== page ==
This three-room house had two bedrooms and a combination kitchen-sitting room, built over a cement-walled storage cellar. To get to the cellar, there was a door on the side of the house instead of having the cellar door flush with the outside ground, which would have made the cellar inaccessible during the winter months when there could be five feet of snow on the ground. “In the cellar, left-over food was places in a screened in cupboard instead of our present-day refrigerator. The cellar also had shelves holding jars of canned fruits and vegetables, crocks filled with pickles and sauerkraut sat on the floor. Potatoes and onions were also stored there” (p. 179). The wonderful food storage attests to the talents and skills of George’s mother.

George’s innovative mind applied to other parts of the house also. “There was a spring above the house from which George piped water into the cellar and up to the kitchen sink… To him it was the best drinking water in the world. This cellar [also] held the separator which separated the cream from the milk. The cream was stored in cans of several gallons, which were taken into Pocatello to be sold. Some of the cream was saved to be churned into butter” (p. 179).

Another innovation was electricity. George diverted “Rattlesnake Creek to run over the hill below the house and over a water wheel, then back into the main stream. In this way he was able to create electricity to light the house” (p. 179). This battery was also stored in the cellar.

Homesteading was usually a “young men’s sport” but that naturally means the women who accompanied them were young and of a child-bearing age also. However, George was no spring chicken when he married Ella in 1918 – he was forty-five while she was twenty-eight.

Ella was somewhat surprised when faced with her first pregnancy in 1924, after six years of marriage, as by then she was thirty-five years old. Having a baby on a remote Idaho ranch presented certain problems that she wasn’t sure she could overcome. She went a long time brooding over her pregnancy before a neighbor woman asked her if she “was in the family way.” She confessed that she didn’t even know how to make clothes for a baby – back then, an expectant mother had to make everything, even diapers. The good Crystal women organized a sewing bee at the Bradley Ranch. They brought their sewing machines and made baby clothes and diapers. One woman even embroidered the edges of some of the little gowns, and later on taught Ella how to embroider herself.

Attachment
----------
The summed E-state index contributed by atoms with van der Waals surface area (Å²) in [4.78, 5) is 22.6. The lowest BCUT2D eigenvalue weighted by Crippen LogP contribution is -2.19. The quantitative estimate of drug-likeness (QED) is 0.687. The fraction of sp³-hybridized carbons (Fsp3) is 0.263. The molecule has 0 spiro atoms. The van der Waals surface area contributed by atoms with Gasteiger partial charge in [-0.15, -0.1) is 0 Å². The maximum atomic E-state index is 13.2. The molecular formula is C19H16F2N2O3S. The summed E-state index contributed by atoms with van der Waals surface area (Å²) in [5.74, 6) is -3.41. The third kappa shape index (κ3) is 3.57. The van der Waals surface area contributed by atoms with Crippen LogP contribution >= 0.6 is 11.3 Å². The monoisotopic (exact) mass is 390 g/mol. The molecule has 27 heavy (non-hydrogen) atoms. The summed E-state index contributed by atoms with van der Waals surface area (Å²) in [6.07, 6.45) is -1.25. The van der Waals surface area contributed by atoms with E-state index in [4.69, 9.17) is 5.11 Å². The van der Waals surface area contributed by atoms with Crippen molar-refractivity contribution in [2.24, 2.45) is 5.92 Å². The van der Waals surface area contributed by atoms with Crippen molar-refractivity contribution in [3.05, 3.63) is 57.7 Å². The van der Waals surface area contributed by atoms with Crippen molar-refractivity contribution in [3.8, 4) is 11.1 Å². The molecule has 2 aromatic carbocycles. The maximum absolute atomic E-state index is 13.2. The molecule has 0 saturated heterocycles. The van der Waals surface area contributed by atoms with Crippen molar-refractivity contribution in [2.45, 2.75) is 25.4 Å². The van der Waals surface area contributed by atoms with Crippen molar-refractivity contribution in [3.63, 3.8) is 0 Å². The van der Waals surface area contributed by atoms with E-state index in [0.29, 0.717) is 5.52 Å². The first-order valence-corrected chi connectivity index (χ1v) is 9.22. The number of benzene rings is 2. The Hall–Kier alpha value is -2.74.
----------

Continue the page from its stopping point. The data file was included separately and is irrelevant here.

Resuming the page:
George and Ella’s first baby, Ruth Evelyn, was born 4 December 1924 in Pocatello, when George was fifty-two years old.  Two and a half years later, the couple welcomed their second and final child, a son named George Willard Bradley, Jr. He was born on 27 June 1927, also in Pocatello, and was destined to eventually carry on the family ranch.

But the happy event of welcoming a new baby was soon overshadowed by a devastating event in the family.  Ella died on 23 July 1927 when baby George was only a month old. The main cause was recorded on her death certificate as chronic nephritis, her condition exacerbated by her recent pregnancy. One source said she was so thrifty that money she was supposed to use to see a doctor instead she put in the bank.  Perhaps this money she had saved later went to purchase her casket. Her body was returned to Ottawa, Kansas for burial.

George, at age fifty-four, was left with two young children, a toddler and a month-old baby. Neighbor women stepped in to help until Harold and Peggy Crump, with their three young children, soon moved in to help take care of the children for a while, and this was a very happy arrangement that lasted several years. Harold later purchased his own farm in Arbon Valley, and the two families stayed close.

Just over ten years later, tragedy again visited the Bradley family. The day before Christmas in 1937, George was killed in a car accident. His car slid off the American Falls overpass when he was returning home after shopping for Christmas gifts for his children. Ruth was twelve and George was ten. It was a very sad Christmas not only for the children but also for many neighbors in the valley. George’s body was returned to Augusta, Kalamazoo County, Michigan for burial.

George’s housekeeper at the time found some letters from members of George’s family with return addresses on the envelopes. She sent out telegrams to each of them. George’s sister Laura Bradley Haight came to get the children and took them back to Indiana where they lived until they were adults. The ranch was leased out to neighbors, Harold Crump and Herman Kruger.

When George Jr. graduated from high school, he joined the Marines. After his service, he returned to Idaho and decided to take up his father’s ranch again. He worked for Mr. Crump to learn how to ranch, and when the leases expired he took up ranching full time.  Cattle smarts must have been in his DNA, as he was known as a very good rancher. He died in 2013 and was buried in the Arbon Cemetery. His son George Willard III now runs the ranch with his mother, Rene Bradley. They are known throughout Idaho for their registered Gelbvieh cattle. 


Ward, Laurie Jean, Bannock Valley (Providence, Utah: Keith Watkins and Sons, 1982).

The links provided here will lead to information on other family members.